Re: Contracts and licenses
- To: email@example.com
- Subject: Re: Contracts and licenses
- From: Nathanael Nerode <firstname.lastname@example.org>
- Date: Mon, 12 Jul 2004 03:16:26 -0400
- Message-id: <email@example.com>
- References: <bVy7OD.A.be._xX4AB@murphy> <40E1826C.firstname.lastname@example.org> <email@example.com> <20040629183907.GB92129@stack.nl> <firstname.lastname@example.org> <E1BfQss-0000UJemail@example.com>
Lex Spoon wrote:
>> * A consideration: if the license document specifies consideration to
>> the licensor, the license can't be free.
> Certainly it's a problem if the consideration is sending $1000 to the
> author. However, DFSG1 says merely that you cannot charge a royalty or
> fee; it does not say that you must require nothing at all, if I am
> reading it correctly. Consider two cases where a required consideration
> might still leave the license agreement being free.
> First, the consideration may be something completely acceptible for a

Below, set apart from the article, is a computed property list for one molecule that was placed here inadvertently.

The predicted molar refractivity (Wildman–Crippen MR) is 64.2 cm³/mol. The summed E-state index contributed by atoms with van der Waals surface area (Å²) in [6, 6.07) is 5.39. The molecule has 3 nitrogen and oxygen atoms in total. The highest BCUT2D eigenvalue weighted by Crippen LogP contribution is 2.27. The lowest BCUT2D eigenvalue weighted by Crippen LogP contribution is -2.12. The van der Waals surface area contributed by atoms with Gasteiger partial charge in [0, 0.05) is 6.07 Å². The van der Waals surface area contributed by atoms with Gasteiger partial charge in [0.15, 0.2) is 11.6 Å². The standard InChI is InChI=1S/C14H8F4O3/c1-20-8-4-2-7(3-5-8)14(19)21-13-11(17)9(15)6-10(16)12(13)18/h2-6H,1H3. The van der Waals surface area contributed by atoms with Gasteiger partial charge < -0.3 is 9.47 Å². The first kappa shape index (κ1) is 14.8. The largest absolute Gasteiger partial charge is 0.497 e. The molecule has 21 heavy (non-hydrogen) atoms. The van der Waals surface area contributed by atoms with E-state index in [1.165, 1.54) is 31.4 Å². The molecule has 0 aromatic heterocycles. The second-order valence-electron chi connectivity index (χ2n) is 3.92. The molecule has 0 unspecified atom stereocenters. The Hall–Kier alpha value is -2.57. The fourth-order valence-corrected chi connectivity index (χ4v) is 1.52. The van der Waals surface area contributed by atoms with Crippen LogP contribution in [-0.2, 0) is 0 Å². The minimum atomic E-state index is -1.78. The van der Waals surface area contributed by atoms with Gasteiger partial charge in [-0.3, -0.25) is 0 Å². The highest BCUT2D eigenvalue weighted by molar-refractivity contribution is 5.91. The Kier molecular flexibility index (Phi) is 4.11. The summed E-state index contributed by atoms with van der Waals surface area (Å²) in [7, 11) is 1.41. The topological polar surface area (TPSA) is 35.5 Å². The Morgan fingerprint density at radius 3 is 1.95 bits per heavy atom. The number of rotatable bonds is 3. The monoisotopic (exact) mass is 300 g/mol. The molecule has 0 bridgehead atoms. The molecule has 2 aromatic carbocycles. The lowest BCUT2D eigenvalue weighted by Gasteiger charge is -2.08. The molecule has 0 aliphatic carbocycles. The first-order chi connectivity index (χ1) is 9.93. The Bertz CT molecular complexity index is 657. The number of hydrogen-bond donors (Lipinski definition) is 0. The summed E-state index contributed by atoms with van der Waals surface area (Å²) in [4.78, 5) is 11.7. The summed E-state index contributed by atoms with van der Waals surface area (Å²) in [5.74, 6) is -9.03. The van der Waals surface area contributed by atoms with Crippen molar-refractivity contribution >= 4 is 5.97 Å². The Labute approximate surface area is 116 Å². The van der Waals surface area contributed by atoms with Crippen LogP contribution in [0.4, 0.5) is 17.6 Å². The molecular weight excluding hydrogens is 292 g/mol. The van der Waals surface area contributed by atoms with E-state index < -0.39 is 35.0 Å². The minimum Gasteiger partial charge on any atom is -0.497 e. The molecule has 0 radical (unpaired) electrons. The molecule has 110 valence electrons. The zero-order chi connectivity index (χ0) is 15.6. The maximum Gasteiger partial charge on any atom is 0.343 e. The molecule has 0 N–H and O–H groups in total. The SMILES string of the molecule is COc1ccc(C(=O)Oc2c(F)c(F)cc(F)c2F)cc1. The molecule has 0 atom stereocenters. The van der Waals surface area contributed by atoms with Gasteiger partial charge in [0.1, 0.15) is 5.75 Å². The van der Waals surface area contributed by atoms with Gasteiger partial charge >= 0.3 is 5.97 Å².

> free software license, e.g. "you will include source code with any
> distribution of the program." This may be less trivial than it sounds:
> the agreement may grant you full rights but then say you are obligated
> not to use them all.
This should be considered as a restriction on the grant of rights to
distribute the program. If you had rights to distribute the program
binary-only for other reasons separate from the license (say, a different
license), and this license took those rights away, this would *not* be a
For instance, consider a GPL-licensed work where the copyright holder offers
licenses to use the program without source for a fee. I should certainly
be able to use the proprietary license from the copyright holder for one
project and the GPL for another. If the GPL contained such a requirement
and it wasn't a restriction on the grant of rights, but rather an *actual*
consideration, this would be impossible. Get the picture?
There are none so blind as those who will not see.